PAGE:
10 Everyday Items Your Smartphone Can Talk To

NEW YORK ( TheStreet) -- Over in Tennessee, Memphis Grizzlies point guard Mike Conley talks to a basketball -- and it talks back through an iPhone. A baby onesie being developed in Boston alerts parents when a sleeping baby rolls on his belly. There's even a fork that will tell you that you're eating way too fast.

Thanks to a new generation of wireless, power-efficient technology, developers are adding smartness into ordinary objects so they can communicate with a smartphone. Going beyond the familiar headsets and hands-free car speakers, this next-generation Bluetooth powers a rather remarkable set of unremarkable items from food scales and grilled steaks to door locks and key finders.

The key improvement is the low-energy feature of Bluetooth Smart, which is the consumer friendly name of Bluetooth 4.0. The technology uses much less energy than prior versions. Errett Kroeter, director of global industry and brand marketing for the Bluetooth SIG organization, likens the difference to a device lasting one month on AA batteries versus lasting a year with a smaller Bluetooth Smart battery.

"The impact to power usage isn't so much on the phone. The phone is always on and listening to things. The real impact is on the peripheral device, like the Bluetooth forks, (health-tracking bracelets like) Fitbit and garage door openers. That's where the real power savings comes," Kroeter said.

Apple's ( AAPL) iPhone 4s was the first to get Bluetooth Smart inside, so much of the market is iPhone-app centric. But Google ( GOOG) began supporting the technology over the summer and a larger smattering of smartphones now include Bluetooth Smart. To find a list of phones with Bluetooth Smart, see the previous story, "Don't Buy a New Smartphone Unless It's Really (Bluetooth) Smart."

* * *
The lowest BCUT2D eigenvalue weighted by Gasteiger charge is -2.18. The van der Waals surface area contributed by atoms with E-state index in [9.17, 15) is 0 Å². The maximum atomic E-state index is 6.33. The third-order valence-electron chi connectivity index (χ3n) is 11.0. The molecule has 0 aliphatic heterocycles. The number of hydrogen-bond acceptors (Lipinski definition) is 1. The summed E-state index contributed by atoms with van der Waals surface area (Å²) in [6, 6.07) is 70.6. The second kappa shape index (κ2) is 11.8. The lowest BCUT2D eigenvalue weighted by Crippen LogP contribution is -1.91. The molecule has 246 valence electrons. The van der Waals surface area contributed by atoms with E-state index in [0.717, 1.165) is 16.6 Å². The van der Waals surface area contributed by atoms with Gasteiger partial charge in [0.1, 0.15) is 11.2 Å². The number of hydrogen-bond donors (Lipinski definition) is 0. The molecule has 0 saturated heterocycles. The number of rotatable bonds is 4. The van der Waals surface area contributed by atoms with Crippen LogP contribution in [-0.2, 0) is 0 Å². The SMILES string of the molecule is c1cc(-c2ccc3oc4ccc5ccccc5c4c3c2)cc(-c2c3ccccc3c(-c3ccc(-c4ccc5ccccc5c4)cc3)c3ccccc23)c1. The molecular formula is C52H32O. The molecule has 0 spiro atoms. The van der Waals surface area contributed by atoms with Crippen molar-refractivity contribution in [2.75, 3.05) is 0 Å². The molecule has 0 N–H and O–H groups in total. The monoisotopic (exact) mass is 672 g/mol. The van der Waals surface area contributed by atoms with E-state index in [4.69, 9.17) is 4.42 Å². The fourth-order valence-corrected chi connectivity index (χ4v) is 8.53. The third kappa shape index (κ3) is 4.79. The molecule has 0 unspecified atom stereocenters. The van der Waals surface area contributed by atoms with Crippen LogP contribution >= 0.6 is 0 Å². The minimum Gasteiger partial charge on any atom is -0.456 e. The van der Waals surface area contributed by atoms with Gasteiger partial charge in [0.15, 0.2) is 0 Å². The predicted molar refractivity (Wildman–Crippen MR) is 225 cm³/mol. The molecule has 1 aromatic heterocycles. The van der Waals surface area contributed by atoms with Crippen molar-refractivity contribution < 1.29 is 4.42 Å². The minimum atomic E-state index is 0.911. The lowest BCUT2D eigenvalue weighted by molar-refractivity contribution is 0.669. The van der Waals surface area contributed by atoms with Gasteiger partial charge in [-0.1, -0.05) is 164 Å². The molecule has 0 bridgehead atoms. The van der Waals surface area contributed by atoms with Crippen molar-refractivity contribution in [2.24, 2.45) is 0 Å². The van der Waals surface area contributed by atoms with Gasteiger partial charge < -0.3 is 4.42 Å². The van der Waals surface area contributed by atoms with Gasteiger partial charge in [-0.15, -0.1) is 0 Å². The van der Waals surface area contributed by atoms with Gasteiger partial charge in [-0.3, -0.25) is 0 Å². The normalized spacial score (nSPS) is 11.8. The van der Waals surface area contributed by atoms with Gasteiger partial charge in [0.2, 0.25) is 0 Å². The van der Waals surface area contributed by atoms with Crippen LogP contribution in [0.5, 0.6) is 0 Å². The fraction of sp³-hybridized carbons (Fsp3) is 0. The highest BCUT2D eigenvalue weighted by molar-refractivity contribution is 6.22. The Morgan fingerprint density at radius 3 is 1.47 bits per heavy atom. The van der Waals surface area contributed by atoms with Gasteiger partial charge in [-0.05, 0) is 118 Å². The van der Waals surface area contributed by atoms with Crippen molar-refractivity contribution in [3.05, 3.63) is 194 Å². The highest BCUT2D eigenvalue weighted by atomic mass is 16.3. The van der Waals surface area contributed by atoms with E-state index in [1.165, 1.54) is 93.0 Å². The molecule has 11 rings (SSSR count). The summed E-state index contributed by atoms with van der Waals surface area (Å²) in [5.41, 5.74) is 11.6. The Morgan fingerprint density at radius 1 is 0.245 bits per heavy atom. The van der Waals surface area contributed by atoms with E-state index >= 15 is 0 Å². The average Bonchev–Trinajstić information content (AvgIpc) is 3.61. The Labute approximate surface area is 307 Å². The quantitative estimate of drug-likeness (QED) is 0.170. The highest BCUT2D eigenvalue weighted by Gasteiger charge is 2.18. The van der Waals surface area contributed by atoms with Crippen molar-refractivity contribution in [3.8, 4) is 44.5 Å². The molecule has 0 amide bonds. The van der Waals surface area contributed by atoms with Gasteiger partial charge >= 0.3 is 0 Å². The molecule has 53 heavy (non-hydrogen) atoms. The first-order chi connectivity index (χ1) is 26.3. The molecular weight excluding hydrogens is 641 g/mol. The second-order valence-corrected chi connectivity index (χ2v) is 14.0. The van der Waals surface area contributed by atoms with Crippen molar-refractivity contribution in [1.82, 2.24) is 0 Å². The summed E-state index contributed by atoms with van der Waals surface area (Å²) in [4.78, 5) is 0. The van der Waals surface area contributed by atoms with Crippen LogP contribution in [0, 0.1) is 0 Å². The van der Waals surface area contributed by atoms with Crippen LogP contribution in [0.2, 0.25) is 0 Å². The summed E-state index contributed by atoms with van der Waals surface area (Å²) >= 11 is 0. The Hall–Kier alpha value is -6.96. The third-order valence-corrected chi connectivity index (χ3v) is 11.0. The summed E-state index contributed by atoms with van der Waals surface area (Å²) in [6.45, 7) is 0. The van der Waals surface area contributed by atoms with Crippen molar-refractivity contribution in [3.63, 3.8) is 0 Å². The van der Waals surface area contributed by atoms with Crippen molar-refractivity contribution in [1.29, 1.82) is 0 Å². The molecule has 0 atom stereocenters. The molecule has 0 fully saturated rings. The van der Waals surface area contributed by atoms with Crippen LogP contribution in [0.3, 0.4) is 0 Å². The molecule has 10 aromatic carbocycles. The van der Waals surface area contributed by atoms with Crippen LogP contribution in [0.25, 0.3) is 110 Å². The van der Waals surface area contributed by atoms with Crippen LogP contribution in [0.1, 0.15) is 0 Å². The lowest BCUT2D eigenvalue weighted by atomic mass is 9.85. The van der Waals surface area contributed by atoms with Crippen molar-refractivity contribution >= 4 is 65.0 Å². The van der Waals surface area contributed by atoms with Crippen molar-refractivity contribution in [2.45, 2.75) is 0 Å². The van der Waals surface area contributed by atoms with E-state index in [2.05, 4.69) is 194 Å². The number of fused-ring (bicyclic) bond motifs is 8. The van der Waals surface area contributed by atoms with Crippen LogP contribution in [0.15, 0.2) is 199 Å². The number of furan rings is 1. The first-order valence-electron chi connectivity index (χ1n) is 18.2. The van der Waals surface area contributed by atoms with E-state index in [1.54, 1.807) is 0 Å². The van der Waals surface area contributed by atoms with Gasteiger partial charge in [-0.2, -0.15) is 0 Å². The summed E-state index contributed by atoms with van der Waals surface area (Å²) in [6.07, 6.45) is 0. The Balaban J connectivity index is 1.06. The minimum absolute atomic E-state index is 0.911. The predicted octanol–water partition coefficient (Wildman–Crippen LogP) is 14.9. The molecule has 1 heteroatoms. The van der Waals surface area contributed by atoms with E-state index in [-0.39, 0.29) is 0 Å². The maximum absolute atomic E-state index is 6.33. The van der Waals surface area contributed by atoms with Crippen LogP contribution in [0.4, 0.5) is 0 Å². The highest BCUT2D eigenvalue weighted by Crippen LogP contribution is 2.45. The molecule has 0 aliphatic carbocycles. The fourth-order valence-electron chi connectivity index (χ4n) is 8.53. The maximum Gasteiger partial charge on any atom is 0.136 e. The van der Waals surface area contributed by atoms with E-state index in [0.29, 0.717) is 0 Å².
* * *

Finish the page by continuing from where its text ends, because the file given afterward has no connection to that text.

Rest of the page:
You may have heard of the more common and publicized Bluetooth Smart appcessories, including door locks like Kwikset's new Kevo and Lockitron or key finders like Hone and StickNFind. But you may not be familiar with other products that are also getting smarter. Here are 10 in development or available:

Baby onesie

The Smart One onesie by Sensible Baby adds a Bluetooth sensor into a chest pocket of a baby onesie. Linking to a smartphone app, Smart One tells you three things: If your baby moved (or is no longer on his back), is breathing, and whether the room temperature changed.

The app also keeps track of movement trends and helps parents analyze and predict behavior patterns. The Smart One is still in development but the Boston company is looking for parents to test the product.

mysensiblebaby.com

Basketball

Forget about a casual game of pick-up basketball. The 94Fifty Basketball is for serious players, coaches or people who just want to learn more about how high they jump, how fast they shoot and how forceful they dribble the ball.

As the only basketball with Bluetooth and an 8-hour battery (and a charger), the 94Fifty ball tracks various moves and offers instant results on an accompanying app. Based on its website, the basketball is a hit with coaches who find the extra insight helpful in improving a player's skills or seeking out new recruits.

94fifty.com, $295

Your Body

Even though our brains are connected to our bodies, most of us don't really know what's going on inside. Going to the doctor helps, and hopefully if it's bad enough for an Emergency Room visit, you'll find out a whole lot more.

The Scanadu Scout reads a body's vital signs by touching a person's forehead and analyzes what's wrong. It checks vitals like temperature, respiratory rate, oxygen in the blood, heartbeat, systolic blood pressure and diastolic blood pressure.

The potential benefit is decreasing hospital readmissions and the cost of managing chronic conditions, says the company. Plus, the information stays with you and you're not forced to share it with outsiders. Scanadu Scout is still in development. But you can request updates at its site, scanadu.com/scout.

Urine

Another Scanadu app in development is Scanaflo, a urine test kit to help monitor levels of glucose, leukocytes, nitrates, blood, bilirubin, urobilinogen and pH. It also can determine if a woman is pregnant. The smartphone app would keep track of signs, early warnings and alert users if something is wrong. Scanaflo is in early development.

scanadu.com/scanaflo

Your Back